Natural resource exploitation. mineral based industries and associated urbanisation have changed the environmental complexion by destruction to landform and obstruction to drainage system. Creation of solid waste landfill heights: pollution of air. surface runoff and ground water, land subsidence and the growing production of derelict land are some of the attendant environmental hazards to the society. Environment control programme needs a scheme of waste utilisation, treatment and safe disposal. Geologic disposal of industrial waste and domestic refuse and utilisation of subsurface space for sto- rage in the hard rock terrain and the abandoned mines have been outlined. Delineation of old unknown workings and safe measures for stability of underground cavities in hard and soft rocks have further been discussed.
Central India abounds a complex environmental set up due to multifaceted Developments of industrial and energy reseurces. Growing population around the industrial areas is faced with variety of environmental problems, the consequence of which are either not fully understood by the society or considered a long term risk. Some of the areas are along Godavari, Hasdo and Narmada valleys.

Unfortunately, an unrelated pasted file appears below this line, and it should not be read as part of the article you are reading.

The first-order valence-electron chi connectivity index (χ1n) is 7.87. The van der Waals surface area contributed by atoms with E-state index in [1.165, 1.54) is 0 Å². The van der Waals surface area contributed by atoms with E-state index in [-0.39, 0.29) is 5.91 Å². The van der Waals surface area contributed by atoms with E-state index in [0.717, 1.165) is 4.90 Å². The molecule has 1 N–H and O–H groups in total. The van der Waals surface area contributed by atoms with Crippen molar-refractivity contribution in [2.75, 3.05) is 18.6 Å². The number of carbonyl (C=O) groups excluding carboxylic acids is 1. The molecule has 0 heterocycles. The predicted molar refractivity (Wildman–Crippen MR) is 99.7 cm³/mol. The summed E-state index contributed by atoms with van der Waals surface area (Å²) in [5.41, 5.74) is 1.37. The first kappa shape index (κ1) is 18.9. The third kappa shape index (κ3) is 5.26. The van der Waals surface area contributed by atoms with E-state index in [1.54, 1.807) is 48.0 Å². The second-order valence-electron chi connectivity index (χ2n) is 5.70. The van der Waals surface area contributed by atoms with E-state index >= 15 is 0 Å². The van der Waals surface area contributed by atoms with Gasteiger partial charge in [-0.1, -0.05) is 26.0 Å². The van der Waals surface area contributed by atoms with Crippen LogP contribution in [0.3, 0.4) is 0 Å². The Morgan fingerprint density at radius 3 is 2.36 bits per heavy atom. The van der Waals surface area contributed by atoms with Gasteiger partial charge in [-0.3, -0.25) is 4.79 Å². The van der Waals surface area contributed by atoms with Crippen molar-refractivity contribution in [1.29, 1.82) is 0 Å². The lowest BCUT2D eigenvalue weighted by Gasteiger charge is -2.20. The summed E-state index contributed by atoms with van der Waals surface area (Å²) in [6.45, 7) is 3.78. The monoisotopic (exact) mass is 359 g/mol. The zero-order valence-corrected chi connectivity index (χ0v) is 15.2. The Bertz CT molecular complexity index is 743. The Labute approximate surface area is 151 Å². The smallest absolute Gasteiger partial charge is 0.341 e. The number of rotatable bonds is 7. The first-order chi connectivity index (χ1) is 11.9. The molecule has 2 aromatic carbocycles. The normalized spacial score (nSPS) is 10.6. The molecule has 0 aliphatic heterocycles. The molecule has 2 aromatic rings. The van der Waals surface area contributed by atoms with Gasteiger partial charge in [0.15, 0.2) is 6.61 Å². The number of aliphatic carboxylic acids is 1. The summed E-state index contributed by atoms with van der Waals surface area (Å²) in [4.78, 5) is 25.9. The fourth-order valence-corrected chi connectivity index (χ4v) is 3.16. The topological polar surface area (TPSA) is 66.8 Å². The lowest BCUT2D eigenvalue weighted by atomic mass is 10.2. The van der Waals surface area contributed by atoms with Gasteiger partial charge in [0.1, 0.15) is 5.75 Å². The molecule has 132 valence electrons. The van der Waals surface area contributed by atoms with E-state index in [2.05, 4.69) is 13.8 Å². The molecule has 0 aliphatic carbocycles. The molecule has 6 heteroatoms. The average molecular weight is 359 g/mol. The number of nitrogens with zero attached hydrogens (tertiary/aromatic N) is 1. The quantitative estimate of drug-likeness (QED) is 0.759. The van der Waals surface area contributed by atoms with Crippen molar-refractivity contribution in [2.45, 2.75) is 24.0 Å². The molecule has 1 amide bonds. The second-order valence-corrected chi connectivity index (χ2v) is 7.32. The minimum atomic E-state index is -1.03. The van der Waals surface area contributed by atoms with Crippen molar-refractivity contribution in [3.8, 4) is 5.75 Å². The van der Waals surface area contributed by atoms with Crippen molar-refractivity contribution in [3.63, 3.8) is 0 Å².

Characterised by denudational landscape, the region constitutes the relict and exhumed landforms, irregular topograpy and tableland features. The prevailing climate is humid tropical with an average annual rainfall around 300–400 mm, The principal drainages like Narmada, Tapi. Godavari and Mahanadi are flowing in E-Wdirection below Lat. 23°, while above this coordinate the drainages like son, Chambaland Ken are northerly flowing except Hasdo river which flows towards south in the Mahanadi basin. These rivers carry heavy discharge and serve as sources for base water supply to the nearby cities and for agriculture.. Extensive erosion has exposed a number of planation surfaces around 400 m. 600 m and 900 m. These surfaces are occupied by horizontal to low dipping Deccan flood basalts. proterozoic sedimentary rocks and the Gondwana coal measures and are characterised by tableland feature and a low undulating topography respectively. The Archaean granite massif terrain, except for limited exposures of inselberge, pediment slopes. sheet rock surfaces and parallel ridgeS1 predominantly has an uneven surface below elevation 400 m with deep soil and weathered rock cover. The significant climatic, formational and geohydrological characters in the prevailing landscape, Table 1, can be conceived as an ecological environment of its own. The areal distribution of different major rock groups, Fig. 1, Deccan basalt (60%), proterozoic sedimentary rocks (25%). Gondwanacoal measures (5%), Archaean massif and alluvium (10%)shows that Central India occupying an area of approximately one million sq km is predominantly a hard rock region. The geological environment of the Archaeans, Proterozoic and Gondwana rocks abound enormous natural resources including several thousand million tons of mineral deposits like limestone/dolomite, iron ore, refractory materials, coal and many base metals. Groundwater is mainly found in the primary porosity of the Gondwana sandstone and in the fracture porosity of the jointed basalts, granites and the hard sedimentary rock due to secondary permeability. The sandstone of the Gondwana coal measured has confined and unconfined aquifer with coefficient of percolation around 0.023 m/hr.